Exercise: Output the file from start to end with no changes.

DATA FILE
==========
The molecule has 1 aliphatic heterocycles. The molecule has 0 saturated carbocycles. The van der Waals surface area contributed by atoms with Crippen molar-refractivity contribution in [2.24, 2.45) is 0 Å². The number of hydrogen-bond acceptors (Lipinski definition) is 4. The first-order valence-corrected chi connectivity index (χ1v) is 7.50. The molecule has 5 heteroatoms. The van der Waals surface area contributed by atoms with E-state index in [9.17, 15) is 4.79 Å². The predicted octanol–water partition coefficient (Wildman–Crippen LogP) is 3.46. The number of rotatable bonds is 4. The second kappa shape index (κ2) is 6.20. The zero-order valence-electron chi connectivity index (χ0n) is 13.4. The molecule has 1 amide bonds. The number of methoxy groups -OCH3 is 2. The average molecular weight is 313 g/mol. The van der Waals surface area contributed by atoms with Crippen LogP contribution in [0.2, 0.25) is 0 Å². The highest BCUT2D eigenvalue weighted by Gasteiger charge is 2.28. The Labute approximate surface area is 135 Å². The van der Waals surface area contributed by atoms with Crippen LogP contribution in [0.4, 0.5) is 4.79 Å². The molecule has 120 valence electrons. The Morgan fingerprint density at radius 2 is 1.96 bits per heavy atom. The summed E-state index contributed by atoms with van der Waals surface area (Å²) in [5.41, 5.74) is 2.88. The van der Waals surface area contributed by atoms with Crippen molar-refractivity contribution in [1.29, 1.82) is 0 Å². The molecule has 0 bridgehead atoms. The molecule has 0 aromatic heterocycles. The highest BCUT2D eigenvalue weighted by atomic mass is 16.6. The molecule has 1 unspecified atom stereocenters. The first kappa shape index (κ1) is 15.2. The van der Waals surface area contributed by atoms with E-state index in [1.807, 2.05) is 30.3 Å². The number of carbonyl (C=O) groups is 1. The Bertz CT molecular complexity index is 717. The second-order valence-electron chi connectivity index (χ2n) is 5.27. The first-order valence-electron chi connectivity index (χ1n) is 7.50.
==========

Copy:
The molecule has 1 aliphatic heterocycles. The molecule has 0 saturated carbocycles. The van der Waals surface area contributed by atoms with Crippen molar-refractivity contribution in [2.24, 2.45) is 0 Å². The number of hydrogen-bond acceptors (Lipinski definition) is 4. The first-order valence-corrected chi connectivity index (χ1v) is 7.50. The molecule has 5 heteroatoms. The van der Waals surface area contributed by atoms with E-state index in [9.17, 15) is 4.79 Å². The predicted octanol–water partition coefficient (Wildman–Crippen LogP) is 3.46. The number of rotatable bonds is 4. The second kappa shape index (κ2) is 6.20. The zero-order valence-electron chi connectivity index (χ0n) is 13.4. The molecule has 1 amide bonds. The number of methoxy groups -OCH3 is 2. The average molecular weight is 313 g/mol. The van der Waals surface area contributed by atoms with Crippen LogP contribution in [0.2, 0.25) is 0 Å². The highest BCUT2D eigenvalue weighted by Gasteiger charge is 2.28. The Labute approximate surface area is 135 Å². The van der Waals surface area contributed by atoms with Crippen LogP contribution in [0.4, 0.5) is 4.79 Å². The molecule has 120 valence electrons. The Morgan fingerprint density at radius 2 is 1.96 bits per heavy atom. The summed E-state index contributed by atoms with van der Waals surface area (Å²) in [5.41, 5.74) is 2.88. The van der Waals surface area contributed by atoms with Crippen molar-refractivity contribution in [1.29, 1.82) is 0 Å². The molecule has 0 bridgehead atoms. The molecule has 0 aromatic heterocycles. The highest BCUT2D eigenvalue weighted by atomic mass is 16.6. The molecule has 1 unspecified atom stereocenters. The first kappa shape index (κ1) is 15.2. The van der Waals surface area contributed by atoms with E-state index in [1.807, 2.05) is 30.3 Å². The number of carbonyl (C=O) groups is 1. The Bertz CT molecular complexity index is 717. The second-order valence-electron chi connectivity index (χ2n) is 5.27. The first-order valence-electron chi connectivity index (χ1n) is 7.50.